I’ve previously blogged about a case where tests on .NET Core on Linux were much, much slower than the same tests on Windows. Today I’ve got a very similar problem – but I suspect the cause isn’t going to be the same.
This is my reasonably raw log – skip to the end for a summary of what I found, what went well, and what went badly. Apologies for skipping around in terms of past/present/future tense – being consistent in that respect would be distracting enough to make the rest worse, I think.
Step 0: notice the problem
I spotted this problem because I happened to be looking at the Travis and AppVeyor builds, moving to .NET Core 2.0. Looking at the test runs, I saw that the tests for .NET Core 1.0 were completing in about 15 seconds on AppVeyor (Windows), and 133 seconds on Travis Linux). My experience is that AppVeyor seems to use slightly less powerful hardware than Travis, making this a very odd result.
I looked at several builds, and it seemed consistent across them – very odd.
Step 1: file an issue
My main focus at that point wasn’t to investigate performance – it was to get the build working with .NET Core 2. However, I didn’t want to forget about the problem, so I filed an issue in the Noda Time repo. At this point, I have no idea where the problem is, so the Noda Time repo is the most obvious place to put it. There’s no evidence that it’s a problem with NUnit or .NET Core itself, for example.
Step 2: reproduce locally
I have two machines at home that I use for running the automated benchmarks. One (bagpuss) runs Windows 10, the other (gabriel) runs Ubuntu 16.04. Both are Intel NuCs with i5-5250U processors – I bought one much later than the other, but looked hard to find as close to identical hardware as I could, to enable cross-OS benchmark comparisons without dual booting or virtualization.
I ran the tests on both machines, and copied the TestResult.xml output files to my main dev box for analysis.
First interesting point: the difference isn’t as marked. The tests take 77 seconds on gabriel and 29 seconds on bagpuss. That’s still a lot, but very different to what we’re seeing in CI. It’s possible that the Travis machine is twice as slow as gabriel/bagpuss and that the AppVeyor machine is twice as fast, but that seems unlikely.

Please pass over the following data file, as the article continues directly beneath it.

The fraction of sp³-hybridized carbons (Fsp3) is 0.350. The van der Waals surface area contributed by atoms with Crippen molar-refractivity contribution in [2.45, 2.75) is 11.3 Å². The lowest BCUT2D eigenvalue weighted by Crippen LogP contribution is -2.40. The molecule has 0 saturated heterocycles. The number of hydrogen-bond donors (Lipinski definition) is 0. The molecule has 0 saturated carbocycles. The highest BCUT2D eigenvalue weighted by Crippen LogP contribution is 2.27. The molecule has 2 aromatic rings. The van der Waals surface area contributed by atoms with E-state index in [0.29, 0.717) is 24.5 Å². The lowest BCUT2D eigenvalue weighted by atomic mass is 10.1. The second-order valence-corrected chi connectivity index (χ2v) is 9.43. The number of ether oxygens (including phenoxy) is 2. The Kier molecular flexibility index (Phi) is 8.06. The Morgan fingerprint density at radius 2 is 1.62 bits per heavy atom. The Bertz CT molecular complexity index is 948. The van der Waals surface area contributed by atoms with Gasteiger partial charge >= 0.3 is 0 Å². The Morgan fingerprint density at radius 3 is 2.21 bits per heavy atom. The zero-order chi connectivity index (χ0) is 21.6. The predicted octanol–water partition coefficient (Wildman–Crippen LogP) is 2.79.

Deem that temporarily out of scope as it’s harder to investigate than the fixed-hardware, easy-access problem I have now. File another issue and I can come back to it.
Step 3: Look for individual test case discrepancies
If we’re really lucky, there’ll be a single test case that has a much longer duration on gabriel than on bagpuss, and I can then delve into it.
- Create a small console app that loads the two XML files, finds all the
test-caseelements and puts them in a dictionary from fullname to duration (the latter parsed as a dictionary)
- Oops: some full names aren’t unique (due to using parameters that don’t override ToString, I suspect).
- Load into a lookup instead, then convert that into a Dictionary by taking the first test from each group. Unlikely to affect the results
- For each test that’s in both result sets, find the ratio of gabriel/bagpuss
- Dump the top 20 ratios, and the slowest 10 tests from each set for good measure.
Okay, lots of text handling tests with ratios of more than 2:1, but they’re all very small durations. I doubt that they’ll be responsible for everything, and could easily just be “measuring small amounts of time is flaky”. Nothing to blame yet.
Point to note: this console app was always less than 50 lines of code. LINQ to XML makes this sort of thing really easy.
Step 4: Look for test fixture discrepancies
If individual tests don’t show a massive change, what about test fixtures? Let’s change the program to load
test-suite elements where
type="TestFixture" which will get us the durations as a per-test-class level. We’ll start by dumping the slowest 10 tests for each environment… and wow, we have a result!
NodaTime.Test.TimeZones.TzdbDateTimeZoneSourceTest takes 65 seconds on Gabriel and 17 seconds on Bagpuss! That’s out of a total of 77 and 29 seconds respectively – so removing those would take us to 12 seconds on each machine.
Concern: that’s assuming no multithreading is going on. I don’t think NUnit parallelizes by default, but it would definitely make things trickier to reason about.
Step 5: check the logs in more detail
Given that we haven’t seen any very slow individual tests, my guess at this point is that the slowness is going to be in test fixture setup. I haven’t looked at the code yet. Let’s have a look at the XML logs for that one test in more detail.